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Went out to the garage tonight, feeling giddy as I took my bike cover off, and smiling in anticipation of the ride I was about to enjoy. Pushed the starter switch..and nothing. Huh? Tried a couple more times, then checked the voltage reading on the display and 9 volts is all that was showing. I have 1500 miles on my bike, purchased less than 2 months ago, so quite the surprise. It has only been 10-12 days since I last rode, so very surprised a battery cannot make it that long without dropping that much voltage. Pulled the battery out and slow charging, so will see what happens. I previously rode a 2016 Dark Horse before buying this Challenger and always had my battery tender plugged in when not riding. For some reason, I have not used the tender on the new bike, but apparently I need to go back to my old maintenance habits. YUASA is a good battery, so don't think I can blame them. Just thought I would share, as I have seen a few posts about Challenger batteries going dead! View attachment 601187


UPDATE: The battery charged completely, and after 24 hours off the tender, the resting voltage was holding above 12.7v. Reinstalled and checked voltage again after 12 hours in the bike and it was holding at 12.4v (gauge display reads 12.2). Bike ran no problem and after checking voltage again the next morning, battery was reading at 12.4v again. The gauge display seems to normally read 12.2 when initially activating the electronics. Bottom line, batter tender is connected and will be a normal part of my preventive maintenance again.
I have found that it is best to follow this course of action with my 2020 Challenger as well, last fall my battery completely died on me going 12 days without riding the motorcycle, it would not take a charge. If I know I will not be riding my motorcycle for more than a couple of days I plug the battery tender in. I had my new battery go down this summer with just 5 days of not riding the motorcycle enough that I had to recharge it.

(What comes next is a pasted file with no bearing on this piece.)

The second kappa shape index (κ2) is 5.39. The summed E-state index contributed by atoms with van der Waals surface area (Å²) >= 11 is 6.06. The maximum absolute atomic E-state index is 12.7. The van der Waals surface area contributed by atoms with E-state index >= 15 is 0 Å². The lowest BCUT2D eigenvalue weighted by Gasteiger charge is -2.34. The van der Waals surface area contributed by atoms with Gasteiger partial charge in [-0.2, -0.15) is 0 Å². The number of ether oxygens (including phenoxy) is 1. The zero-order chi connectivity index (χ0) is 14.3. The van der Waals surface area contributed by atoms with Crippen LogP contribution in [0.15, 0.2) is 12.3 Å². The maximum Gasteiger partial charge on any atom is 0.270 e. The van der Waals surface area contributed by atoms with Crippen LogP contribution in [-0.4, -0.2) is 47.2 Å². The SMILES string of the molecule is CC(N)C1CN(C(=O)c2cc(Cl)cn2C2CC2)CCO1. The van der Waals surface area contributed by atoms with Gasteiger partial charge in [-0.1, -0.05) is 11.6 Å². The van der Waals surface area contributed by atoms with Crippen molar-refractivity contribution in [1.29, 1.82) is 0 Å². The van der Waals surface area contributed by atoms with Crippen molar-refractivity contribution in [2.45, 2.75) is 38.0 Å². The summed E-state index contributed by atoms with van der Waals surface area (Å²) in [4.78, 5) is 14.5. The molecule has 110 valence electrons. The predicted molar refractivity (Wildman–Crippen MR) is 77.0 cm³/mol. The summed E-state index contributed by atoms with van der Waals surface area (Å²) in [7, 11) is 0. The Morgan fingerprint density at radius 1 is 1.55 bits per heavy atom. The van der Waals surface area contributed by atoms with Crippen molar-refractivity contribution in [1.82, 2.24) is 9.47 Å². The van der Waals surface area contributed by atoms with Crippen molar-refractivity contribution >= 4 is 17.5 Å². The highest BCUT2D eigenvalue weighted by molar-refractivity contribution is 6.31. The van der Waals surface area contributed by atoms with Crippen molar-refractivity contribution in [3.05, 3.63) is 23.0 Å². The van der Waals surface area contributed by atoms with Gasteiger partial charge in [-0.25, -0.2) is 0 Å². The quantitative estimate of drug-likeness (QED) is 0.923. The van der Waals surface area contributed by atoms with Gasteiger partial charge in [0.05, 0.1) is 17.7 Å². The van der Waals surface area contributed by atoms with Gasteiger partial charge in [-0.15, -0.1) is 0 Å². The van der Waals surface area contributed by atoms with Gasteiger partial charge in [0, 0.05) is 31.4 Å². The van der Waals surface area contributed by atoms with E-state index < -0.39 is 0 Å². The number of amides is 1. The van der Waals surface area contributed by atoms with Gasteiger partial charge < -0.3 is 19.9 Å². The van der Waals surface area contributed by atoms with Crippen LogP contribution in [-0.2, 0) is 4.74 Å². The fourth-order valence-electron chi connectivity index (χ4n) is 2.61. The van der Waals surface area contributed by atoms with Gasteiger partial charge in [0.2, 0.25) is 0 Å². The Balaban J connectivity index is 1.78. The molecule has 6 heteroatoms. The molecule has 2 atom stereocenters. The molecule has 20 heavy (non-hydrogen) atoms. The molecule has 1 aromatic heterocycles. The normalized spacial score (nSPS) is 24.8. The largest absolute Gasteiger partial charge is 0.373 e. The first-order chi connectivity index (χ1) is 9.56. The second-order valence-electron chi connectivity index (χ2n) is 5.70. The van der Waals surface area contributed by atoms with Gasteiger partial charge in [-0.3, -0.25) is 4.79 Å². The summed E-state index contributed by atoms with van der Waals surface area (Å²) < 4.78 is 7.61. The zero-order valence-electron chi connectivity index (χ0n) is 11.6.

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I may have posted this before. In the old days, batteries were shipped without acid. The acid was added and a small charge applied when the battery was purchased. Thus, the new battery was actually new. Now, batteries ship with the acid loaded. Thus they begin to get old immediately. Add to that the world is filthy with unsold batteries, and this is what happens.
 

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I may have posted this before. In the old days, batteries were shipped without acid. The acid was added and a small charge applied when the battery was purchased. Thus, the new battery was actually new. Now, batteries ship with the acid loaded. Thus they begin to get old immediately. Add to that the world is filthy with unsold batteries, and this is what happens.
The last (at least 5) Yuasa batteries I have purchased in the last decade have shipped with a separate container for acid that you add to the battery, let it stand for 30 minutes or so and then top off the charge. I prefer LiFePO4's like Antigravity or Shorai and they don't have that problem because, well way different chemistry but there's the cold weather drawback of them.